In all “The Secrets Of the Black Arts” is interesting in the ways that it differs from the Svanberg-led albums to come. As far as 90s black metal goes this is one of the more engrossing examples of the minimalist, barbaric side of the spectrum. This album would inspire legions of imitators and copycats for decades to come. With the more atmospheric Norwegian releases, and the cult-ish Hellenic albums released around this time, Dark Funeral was at the forefront of this extreme new metal style. One can only imagine what this band would have sounded like had Parland remained with them.

 

cover-immortal01.jpg

 

Immortal’s entry into the then-emerging world of black metal was as typical as many of their fellow bands. Coming from a death metal background with Old Funeral (in which both members spent time), and before that Amputation – it was at the behest of Oystein Aarseth from Mayhem that these men changed alliance to the new, and more extreme sounding black metal style. The band is centered around the duo of vocalist/multi-instrumentalist Olve Eikemo (Abbath) and lead guitarist Harald Nævdal (Demonaz). Steeped in death metal influence this little heard, or often neglected debut “Diabolical Fullmoon Mysticism” is a curious little anomaly in the band’s first era. Immortal, who would make a name for itself with the two records following this one, plays much slower and is more atmospherically inclined at this point. The tradition of using a stylized band photo as cover artwork is started at this juncture, and this would merely be a steppingstone for the next two much more violent and purely black metal records.

With the opening cut (after enduring a fairly pointless and entirely forgettable intro, aptly called ‘Intro’) ‘The Call Of the Wintermoon’ Immortal lays its card on the table. One thing that is instantly notable is that this sounds a lot like shortlived Norwegian death metal outfit Old Funeral. There are differences, most clearly in the vocal department, as Abbath here delivers his most devilishly shrieking performance. Compared to later Immortal recordings the tempo is fairly low and somewhat meandering. Outside of the blast section in the opening this track sounds a whole lot like standard European death metal with minimalist, colder, sharper riffing and croaking frog vocals, the prominent bass guitar riffs of vocalist Abbath only serve to consolidate this observation.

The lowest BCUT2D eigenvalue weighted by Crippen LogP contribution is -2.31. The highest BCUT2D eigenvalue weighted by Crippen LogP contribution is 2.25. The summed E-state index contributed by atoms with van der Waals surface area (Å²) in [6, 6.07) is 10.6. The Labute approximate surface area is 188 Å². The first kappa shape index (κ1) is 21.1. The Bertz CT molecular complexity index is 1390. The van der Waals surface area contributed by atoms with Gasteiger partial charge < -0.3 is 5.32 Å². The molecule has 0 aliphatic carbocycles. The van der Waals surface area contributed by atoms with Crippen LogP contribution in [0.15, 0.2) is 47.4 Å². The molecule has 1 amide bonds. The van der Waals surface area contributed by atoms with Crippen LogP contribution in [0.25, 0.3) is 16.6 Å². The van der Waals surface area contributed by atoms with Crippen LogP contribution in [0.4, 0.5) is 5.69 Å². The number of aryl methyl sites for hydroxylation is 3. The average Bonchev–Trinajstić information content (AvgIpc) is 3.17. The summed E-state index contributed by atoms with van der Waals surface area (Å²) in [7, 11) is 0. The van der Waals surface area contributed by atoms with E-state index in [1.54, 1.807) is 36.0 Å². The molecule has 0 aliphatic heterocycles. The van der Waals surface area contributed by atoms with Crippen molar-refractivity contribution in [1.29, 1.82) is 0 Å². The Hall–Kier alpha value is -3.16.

This is the only album to feature drummer Gerhard Herfindal (Armagedda) and it is notable for not fully realizing the band’s winter and ice concept with which they would become identified just a few years later. Together with the intro, there’s also sparse usage of the acoustic guitar in ‘A Perfect Vision Of the Rising Northland’. In terms of riff construction the band draws heavily from Swiss genre-fusionists Celtic Frost, Bathory and Mayhem’s earlier death/thrash hybrid as it was heard on the “Deathcrush” EP. Along with Herfindal’s decidedly more death metal drumming, and the lower overall tempo in that area make “Diabolical Fullmoon Mysticism” the most debated album in the band’s extensive catalogue. Immortal had not yet decided what exactly it wanted to be.

There are three strong tracks after the intro, and the album peters out a bit in the middle with ‘Cold Winds Of Funeral Dust’ and ‘Blacker than Darkness’. Both songs not only sound incredibly similar, but both fail to offer up a significant payoff. Thankfully the epic ‘A Perfect Vision Of the Rising Northland’ makes up for the relative inertia of the preceding two tracks. The track is introduced with a frail acoustic guitar bit, and includes some spoken word parts, which greatly add to the atmosphere of Northern darkness and desolation. Overall “Diabolical Fullmoon Mysticism” is a serviceable early black metal record that gets by on the graces of its novelty factor. The band’s transformation from death – to black metal band was mostly complete, but traces of the earlier style obviously remain audible in key departments and overall architecture.

Only with the next album would Immortal fully transition into the style that would make them famous the world over. Immortal also was one of the earlier Norse black metal bands to self-produce relatively primitive but good looking music videos, and for this record they shot a somewhat comical promotional video for the track ‘The Call Of the Wintermoon’, which sees the band cavorting in a forest in tophats and capes. The band would continue this practice for the next album with a live performance video, before going a more stylish and professional route with its third and ultimate offering.

As Immortal was in its early stages here it is not surprising to notice that a lot of the tracks are long and don’t really go anywhere. This defect would be rectified in future albums as the band cut their songs down to more standard length, and distributed its ideas more evenly across the album in question. Most tracks go anywhere from 4 minutes to 6 minutes, with the lone exception of ‘A Perfect Vision Of the Rising Northland’ clocking in at a mammoth 9 minutes – and ‘Cold Winds Of Funeral Dust’ not even reaching the 4 minute mark. The band’s concept of winter, evil and ice was still forming at this point, and would not come to full fruition until the follow-up to this record, the uniformly savage “Pure Holocaust”. The fantastic Blashyrkh concept would only fully arrive with the band’s third album, the crude sounding “Battles In the North”.